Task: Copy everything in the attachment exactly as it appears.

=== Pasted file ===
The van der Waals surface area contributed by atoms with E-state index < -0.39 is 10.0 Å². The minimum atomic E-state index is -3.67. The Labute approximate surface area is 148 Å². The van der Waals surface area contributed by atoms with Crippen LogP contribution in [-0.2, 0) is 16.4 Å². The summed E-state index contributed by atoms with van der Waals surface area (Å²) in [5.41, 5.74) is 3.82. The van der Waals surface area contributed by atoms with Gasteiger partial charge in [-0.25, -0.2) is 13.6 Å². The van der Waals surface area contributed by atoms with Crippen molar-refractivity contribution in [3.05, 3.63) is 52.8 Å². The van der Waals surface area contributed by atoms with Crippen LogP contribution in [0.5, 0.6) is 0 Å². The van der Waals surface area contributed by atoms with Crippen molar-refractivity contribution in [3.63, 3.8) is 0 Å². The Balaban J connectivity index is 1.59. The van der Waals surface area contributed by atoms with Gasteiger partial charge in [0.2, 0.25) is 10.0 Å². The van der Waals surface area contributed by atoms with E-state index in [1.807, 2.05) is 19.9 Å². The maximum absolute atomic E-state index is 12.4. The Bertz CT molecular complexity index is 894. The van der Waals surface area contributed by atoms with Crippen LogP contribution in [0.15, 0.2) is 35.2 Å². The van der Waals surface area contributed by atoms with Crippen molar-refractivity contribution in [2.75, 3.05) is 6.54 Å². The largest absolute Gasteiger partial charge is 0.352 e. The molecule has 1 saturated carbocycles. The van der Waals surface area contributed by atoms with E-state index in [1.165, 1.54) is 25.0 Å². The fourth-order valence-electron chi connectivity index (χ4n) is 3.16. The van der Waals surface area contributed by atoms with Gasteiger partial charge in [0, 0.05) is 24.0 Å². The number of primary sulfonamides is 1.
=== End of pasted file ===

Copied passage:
The van der Waals surface area contributed by atoms with E-state index < -0.39 is 10.0 Å². The minimum atomic E-state index is -3.67. The Labute approximate surface area is 148 Å². The van der Waals surface area contributed by atoms with Crippen LogP contribution in [-0.2, 0) is 16.4 Å². The summed E-state index contributed by atoms with van der Waals surface area (Å²) in [5.41, 5.74) is 3.82. The van der Waals surface area contributed by atoms with Gasteiger partial charge in [-0.25, -0.2) is 13.6 Å². The van der Waals surface area contributed by atoms with Crippen molar-refractivity contribution in [3.05, 3.63) is 52.8 Å². The van der Waals surface area contributed by atoms with Crippen LogP contribution in [0.5, 0.6) is 0 Å². The van der Waals surface area contributed by atoms with Crippen molar-refractivity contribution in [3.63, 3.8) is 0 Å². The Balaban J connectivity index is 1.59. The van der Waals surface area contributed by atoms with Gasteiger partial charge in [0.2, 0.25) is 10.0 Å². The van der Waals surface area contributed by atoms with E-state index in [1.807, 2.05) is 19.9 Å². The maximum absolute atomic E-state index is 12.4. The Bertz CT molecular complexity index is 894. The van der Waals surface area contributed by atoms with Crippen LogP contribution in [0.15, 0.2) is 35.2 Å². The van der Waals surface area contributed by atoms with Crippen molar-refractivity contribution in [2.75, 3.05) is 6.54 Å². The largest absolute Gasteiger partial charge is 0.352 e. The molecule has 1 saturated carbocycles. The van der Waals surface area contributed by atoms with E-state index in [1.165, 1.54) is 25.0 Å². The fourth-order valence-electron chi connectivity index (χ4n) is 3.16. The van der Waals surface area contributed by atoms with Gasteiger partial charge in [0, 0.05) is 24.0 Å². The number of primary sulfonamides is 1.